The political support for nuclear power remains because politics does not know how to deal with the issues raised by our current energy crisis.
Three years ago today we first learned of the on-going meltdown at the Fukushima Daiichi nuclear plant.
TV screens showed long lens shots of concrete buildings exploding in showers of dust, worsening the burdens of one of Japan's worst natural disasters in recent times.
The timing was unfortunate for some - such as the environmental activists who had recently gone 'pro-nuclear' - and that's not to forget one commentator who, remarkably, went pro-nuclear as a direct result of the catastrophe.
At the time that led me in to a media debate on the issue of nuclear power, although in reality we never got further than the issue of "how scary" the technology was.
The meltdown continues
Three years on though, and the meltdown continues apace - far outside of Japan.
At Fukushima Daiichi itself, it emerged this week that ongoing problems managing the site (and the large costs involved in that process) are leading towards the nuclear industry's tried and tested methods of clean-up - deliberately polluting the environment.
Echoing the call from Tepco last year, former chair of the US Nuclear Regulatory Commission, Dale Klein, said that the liquid wastes form the site should be dumped via "controlled releases" into the Pacific Ocean.
Which, to judge by the series of "accidental" leaks over the last two years, appears to have been the policy all along. All the more so as Tepco has no final resting place for the intensely radioactive water on the site - 300,000 tonnes to date, stored in 1,200 tanks, a volume that is increasing by thousands of tonnes a week.
In the US, Fukushima remains a live issue
The involvement of former US nuclear safety officials in the disaster is a testament to the problems Fukushima presents to the industry as a whole. As elsewhere around the world, this is a live political issue in the USA.
President Obama is seeking to give Government-backed loans to encourage the development of new nuclear plants.
And rejuvenating the Fukushima story, NBC News just ran a story, based on freedom of information requests, detailing how the US safety regulators deliberately played-down the risks to the public.
"While we know more than these say", Nuclear Regulatory Commission Public Affairs Director Eliot Brenner wrote in emails in 2011, "we're sticking to this story for now."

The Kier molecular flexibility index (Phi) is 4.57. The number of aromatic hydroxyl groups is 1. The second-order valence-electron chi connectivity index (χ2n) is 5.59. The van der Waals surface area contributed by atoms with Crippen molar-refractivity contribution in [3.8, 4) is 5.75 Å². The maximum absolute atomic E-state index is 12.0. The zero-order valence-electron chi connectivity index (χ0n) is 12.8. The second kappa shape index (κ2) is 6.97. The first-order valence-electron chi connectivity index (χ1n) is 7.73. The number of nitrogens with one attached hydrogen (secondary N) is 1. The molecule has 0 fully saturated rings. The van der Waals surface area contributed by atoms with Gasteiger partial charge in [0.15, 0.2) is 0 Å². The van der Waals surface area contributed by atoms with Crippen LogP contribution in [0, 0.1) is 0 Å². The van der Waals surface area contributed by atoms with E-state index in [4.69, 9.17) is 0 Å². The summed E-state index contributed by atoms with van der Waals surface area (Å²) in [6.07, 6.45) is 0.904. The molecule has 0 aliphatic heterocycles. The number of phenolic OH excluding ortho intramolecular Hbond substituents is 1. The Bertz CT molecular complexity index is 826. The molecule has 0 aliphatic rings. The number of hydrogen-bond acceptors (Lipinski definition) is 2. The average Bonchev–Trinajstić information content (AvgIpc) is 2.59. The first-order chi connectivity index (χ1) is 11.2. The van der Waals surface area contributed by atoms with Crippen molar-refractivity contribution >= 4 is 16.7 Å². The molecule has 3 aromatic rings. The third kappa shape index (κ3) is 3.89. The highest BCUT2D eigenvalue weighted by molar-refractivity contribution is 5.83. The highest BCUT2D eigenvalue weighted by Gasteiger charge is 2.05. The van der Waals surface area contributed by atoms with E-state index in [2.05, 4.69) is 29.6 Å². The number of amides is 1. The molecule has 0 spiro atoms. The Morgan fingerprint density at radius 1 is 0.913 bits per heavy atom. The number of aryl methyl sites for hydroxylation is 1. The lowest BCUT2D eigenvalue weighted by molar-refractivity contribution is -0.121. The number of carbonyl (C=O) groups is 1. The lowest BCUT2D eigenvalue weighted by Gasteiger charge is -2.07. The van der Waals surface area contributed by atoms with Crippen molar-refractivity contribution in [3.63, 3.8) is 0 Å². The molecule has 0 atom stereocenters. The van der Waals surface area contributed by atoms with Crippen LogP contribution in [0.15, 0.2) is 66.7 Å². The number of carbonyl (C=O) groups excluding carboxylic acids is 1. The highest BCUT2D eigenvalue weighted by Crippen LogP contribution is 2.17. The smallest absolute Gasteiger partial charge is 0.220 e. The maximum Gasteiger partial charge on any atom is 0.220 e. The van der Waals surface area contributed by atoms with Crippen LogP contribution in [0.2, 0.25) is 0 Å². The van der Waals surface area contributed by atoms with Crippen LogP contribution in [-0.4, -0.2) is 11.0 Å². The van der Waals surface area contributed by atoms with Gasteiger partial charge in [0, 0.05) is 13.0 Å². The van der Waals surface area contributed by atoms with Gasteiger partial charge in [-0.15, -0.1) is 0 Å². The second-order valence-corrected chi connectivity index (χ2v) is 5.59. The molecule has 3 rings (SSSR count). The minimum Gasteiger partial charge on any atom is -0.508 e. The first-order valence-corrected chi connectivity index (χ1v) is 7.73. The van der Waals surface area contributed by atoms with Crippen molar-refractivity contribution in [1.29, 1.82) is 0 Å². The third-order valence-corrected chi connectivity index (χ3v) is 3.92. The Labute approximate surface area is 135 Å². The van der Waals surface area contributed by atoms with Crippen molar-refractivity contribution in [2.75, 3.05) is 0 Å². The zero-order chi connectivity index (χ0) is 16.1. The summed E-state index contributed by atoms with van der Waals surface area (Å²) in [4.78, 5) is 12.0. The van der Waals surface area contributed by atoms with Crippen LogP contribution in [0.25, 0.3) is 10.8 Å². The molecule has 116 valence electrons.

Meanwhile, in Canada the plume of radioactive water from Fukushima, brought across the Pacific by ocean currents, is just arriving on the shores of British Columbia. Environmental sampling has shown the first 'Fukushima footprint' on the shorelines of the rivers around Vancouver.
In fact that's just the tip of a large 'liquid iceberg' that's been studied by scientists for the last year or so. And already, in advance of the arrive of the plume on US shores, the media is being cranked up with fear, uncertainty and doubt to bury the facts of story.
And in Britain ...
We have the extraordinary spectacle of the Conservative Party, the Labour Party, the LibDems and UKIP all strongly supporting new nuclear power in the UK - never mind that it will cost UK taxpayers and energy users untold billions in subsidies, and do nothing to solve any short term 'power gap'.
And in the case of the LibDems - never mind that those now assiduously promoting the technology were, before the election, all strongly opposed to it as a fundamental point of principle. So now the only political opposition is coming from the Green Party.
As published in The Ecologist yesterday the support package for Hinkley C runs foul of the EU's competition laws - and may well be stopped for that reason. Curious it is how even confirmed neo-liberals - who in ordinary circumstances profess to hate any kind of subsidy - are entirely content to throw tens of billions at the nuclear white elephant.
Could it happen here?
Rather more worryingly, the Hinkley nuclear site is situated just 50 metres from the Bristol Channel coast, and at an elevation of just 14 metres above sea level. Notwithstanding that a tsunami struck the Bristol Channel in 1607 causing immense damage and widespread flooding.
A contemporary account speaks of "mighty hilles of water tombling over one another in such sort as if the greatest mountains in the world had overwhelmed the lowe villages or marshy grounds. Sometimes it dazzled many of the spectators that they imagined it had bin some fogge or mist coming with great swiftness towards them and with such a smoke as if mountains were all on fire, and to the view of some it seemed as if myriads of thousands of arrows had been shot forth all at one time."
If it happened before, it can happen again. Indeed a 4.1 magnitude earthquake took place only last month (February 2014) in the mouth of the Bristol Channel.
The political lesson of Fukushima in the UK, it seems, is to follow the example of the 'three wise monkeys' - "see no evil, hear no evil, speak no evil". Could it be more than mere coincidence that the monkeys come to us via ancient Japanese tradition?
One thing is certain - the nuclear power issue has not moved on one millimetre towards any resolution.
The political support for nuclear power remains because politics does not know how to deal with the issues raised by our current energy crisis. The public is still unsupportive because, irrespective of official reassurances, the nuclear story refuses to go away.
And in Japan, the Fukushima nuclear crisis continues today - hidden behind concrete and plastic contamination screens, and even more fearsome legal barriers to the publication or dissemination of information about Fukushima.
Politics is still looking for the most expedient rather than the right solution to the problem.
Paul Mobbs is an independent environmental consultant, researcher and author. See his Free Range Activism website.